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Time is running out on the Badgers men's basketball team
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Time is running out on the Badgers men's basketball team

Trice drive

UW senior point guard D'Mitrik Trice drives to the basket against Illinois forward Jacob Grandison on Saturday at the Kohl Center.

On several occasions this year, members of the University of Wisconsin men’s basketball team have talked about how they want to be playing their best ball in March.

That magical month has arrived and, well, the Badgers are trending in the wrong direction.

A 74-69 home loss to then-No. 5 Illinois on Saturday dropped UW to 0-6 against ranked teams since the calendar flipped to 2021. It’ll get two more chances at quality wins this week, starting Tuesday night when the No. 25 Badgers (16-9, 10-8 Big Ten) face No. 23 Purdue (16-8, 11-6) at Mackey Arena in West Lafayette, Indiana.

University of Wisconsin men's basketball coach Greg Gard and seniors Micah Potter and D'Mitrik Trice speak to the media Saturday after the 23rd-ranked Badgers fell to the 5th-ranked Illini 74-69 at the Kohl Center in Madison.

After that, UW closes the regular season on Sunday at No. 5 Iowa.

Senior center Micah Potter did his best to be positive following the Illinois defeat, saying he hoped a late surge led by senior point guard D’Mitrik Trice could be something the Badgers could build on moving forward.

Potter even brought up how UW’s late-season surge last season — it won its final eight games to earn a share of the Big Ten title — came out of nowhere.

“And it was eight games,” Potter said. “There’s more than eight games left in the season if we go all the way.”

It’s hard to blame Potter for clinging to hope as his college career gets closer and closer to the finish line. From the outside, however, the Badgers haven’t offered any evidence of late to suggest they’ll go on an extended run in March.

Losing six of its past nine games has dropped UW to sixth place in the Big Ten. Any hopes of earning a double-bye in the Big Ten tournament, which begins March 10 in Indianapolis, went out the window over the weekend.

Two more losses this week likely would drop the Badgers even lower in the Big Ten pecking order. They could finish as low as a tie for seventh place if Maryland wins its last two games and Rutgers wins at Minnesota later this week.

That scenario would leave the Badgers, riding a three-game losing streak, as the No. 7 seed in the Big Ten tournament.

Regardless of where UW finishes, it desperately needs to turn things around on offense to have any chance of success in the postseason.

Trice getting hot late against the Fighting Illini — he scored 25 of his game-high 29 points over the final 9 minutes, 13 seconds, including 19 in the final 2:12 — wasn’t enough to erase what had been an ugly shooting performance for the Badgers to that point.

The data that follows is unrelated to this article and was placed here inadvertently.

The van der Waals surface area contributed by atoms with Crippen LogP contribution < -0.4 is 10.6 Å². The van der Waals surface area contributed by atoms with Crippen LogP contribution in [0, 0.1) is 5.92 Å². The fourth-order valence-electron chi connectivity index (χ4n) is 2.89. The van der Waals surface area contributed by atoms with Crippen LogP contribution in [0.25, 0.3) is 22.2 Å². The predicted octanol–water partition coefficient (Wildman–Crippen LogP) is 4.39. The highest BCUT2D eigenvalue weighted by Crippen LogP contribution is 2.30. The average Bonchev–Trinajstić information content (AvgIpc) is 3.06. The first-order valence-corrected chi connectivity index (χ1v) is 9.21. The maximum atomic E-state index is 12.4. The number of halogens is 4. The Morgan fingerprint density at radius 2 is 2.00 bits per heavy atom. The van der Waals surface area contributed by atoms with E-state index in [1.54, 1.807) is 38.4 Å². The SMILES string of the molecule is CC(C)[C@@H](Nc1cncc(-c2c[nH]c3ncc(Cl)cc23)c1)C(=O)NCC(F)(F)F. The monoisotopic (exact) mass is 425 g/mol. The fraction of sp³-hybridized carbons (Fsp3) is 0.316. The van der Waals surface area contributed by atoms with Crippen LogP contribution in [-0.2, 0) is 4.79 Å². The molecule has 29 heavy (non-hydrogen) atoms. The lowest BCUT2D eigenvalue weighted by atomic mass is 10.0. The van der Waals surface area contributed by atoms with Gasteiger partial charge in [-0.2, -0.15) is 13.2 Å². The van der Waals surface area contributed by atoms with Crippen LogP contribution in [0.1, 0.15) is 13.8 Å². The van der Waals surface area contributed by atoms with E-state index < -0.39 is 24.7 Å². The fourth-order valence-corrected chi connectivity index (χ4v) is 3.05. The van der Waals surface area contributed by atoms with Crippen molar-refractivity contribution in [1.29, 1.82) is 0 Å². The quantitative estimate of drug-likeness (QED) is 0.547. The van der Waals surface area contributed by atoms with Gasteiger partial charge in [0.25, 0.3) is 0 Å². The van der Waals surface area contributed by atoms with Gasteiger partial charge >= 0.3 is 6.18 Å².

Until UW made its final six attempts from 3-point range, five of which came from Trice, it was 4 of 25 from beyond the arc. Potter finished with 15 points but went 2 of 8 from 3-point range, missing some really good looks.

But he was hardly alone and, in some cases, it was just a continuation of extended slumps from key players.

Senior forward Aleem Ford went 1 of 7 from the field against Illinois. He’s 3 of 24 over the past three games: 3 of 15 from 3-point range and 0 of 9 inside the arc.

Senior forward Nate Reuvers was 3 of 10 against the Illini. That dropped him to 9 of 35 from the field, including 1 of 10 from 3-point range, over a five-game stretch.

Senior guard Brad Davison was 1 of 9 from the field in the latest defeat. He was 1 of 6 on 2-point shots and is now 3 of 32 from inside the arc over the past 12 games and 7 of 50 over a 16-game stretch.

Davison’s 2-point percentage has dipped to 22.1%. After missing a wide-open look in the paint during the first half, his shoulders slumped and he looked to the sky in disbelief. It was a picture of frustration.

Former UW coach Bo Ryan always said yelling at players wasn’t going to help them make shots, and his successor shares that philosophy.

“You’ve got to stay positive,” Badgers coach Greg Gard said. “You can’t yell them into it. You’ve got to continue to encourage the good ones and keep trying to focus on the next ones.”

UW went 3-4 in February and it ended up being a month that revealed a lot about Gard’s team. The three wins came against opponents at the bottom of the Big Ten — Penn State, Nebraska and Northwestern — and the four defeats exposed the gap between the top of the conference and the Badgers.

In two losses to Illinois during that stretch, UW led for a total of 59 seconds and never by more than two points.

The Badgers’ biggest lead in a 77-62 loss to Iowa was three points early in the game but that didn’t last long. UW ended up trailing for the final 38:19.

UW led Michigan by 14 points in the first half and by 12 at halftime, but that ended up being a product of Michigan needing to work off some rust after coming off a three-week COVID-19 break. The Wolverines outscored the Badgers by 20 points in the second half.

Gard was asked after the loss to Illinois if there’s any sense of panic from a team that began the season ranked No. 7 in the nation.

“I wouldn’t say it’s panic, I would say just frustration,” he said. “I think that’s the biggest thing, and as hard as it is, you can’t get frustrated. You’ve got to try to stay positive and stay confident.”

Photos: D’Mitrik Trice’s hot hand not enough to lift Badgers over Illini

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